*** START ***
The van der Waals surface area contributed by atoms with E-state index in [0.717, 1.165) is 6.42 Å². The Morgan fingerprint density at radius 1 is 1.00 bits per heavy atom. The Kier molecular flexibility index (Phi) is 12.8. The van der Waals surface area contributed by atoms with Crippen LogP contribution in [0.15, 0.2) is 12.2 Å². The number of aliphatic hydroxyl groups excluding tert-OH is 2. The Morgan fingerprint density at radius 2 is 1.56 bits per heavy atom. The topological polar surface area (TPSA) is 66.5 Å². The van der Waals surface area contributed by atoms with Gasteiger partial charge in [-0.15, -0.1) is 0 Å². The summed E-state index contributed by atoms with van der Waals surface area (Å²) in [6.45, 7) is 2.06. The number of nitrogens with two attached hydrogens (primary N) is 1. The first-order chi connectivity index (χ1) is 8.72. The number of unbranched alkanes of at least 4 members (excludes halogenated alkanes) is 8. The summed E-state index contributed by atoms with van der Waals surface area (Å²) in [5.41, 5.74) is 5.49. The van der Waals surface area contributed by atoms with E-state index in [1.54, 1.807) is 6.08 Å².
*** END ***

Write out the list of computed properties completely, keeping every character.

The van der Waals surface area contributed by atoms with E-state index in [0.717, 1.165) is 6.42 Å². The Morgan fingerprint density at radius 1 is 1.00 bits per heavy atom. The Kier molecular flexibility index (Phi) is 12.8. The van der Waals surface area contributed by atoms with Crippen LogP contribution in [0.15, 0.2) is 12.2 Å². The number of aliphatic hydroxyl groups excluding tert-OH is 2. The Morgan fingerprint density at radius 2 is 1.56 bits per heavy atom. The topological polar surface area (TPSA) is 66.5 Å². The van der Waals surface area contributed by atoms with Gasteiger partial charge in [-0.15, -0.1) is 0 Å². The summed E-state index contributed by atoms with van der Waals surface area (Å²) in [6.45, 7) is 2.06. The number of nitrogens with two attached hydrogens (primary N) is 1. The first-order chi connectivity index (χ1) is 8.72. The number of unbranched alkanes of at least 4 members (excludes halogenated alkanes) is 8. The summed E-state index contributed by atoms with van der Waals surface area (Å²) in [5.41, 5.74) is 5.49. The van der Waals surface area contributed by atoms with E-state index in [1.54, 1.807) is 6.08 Å².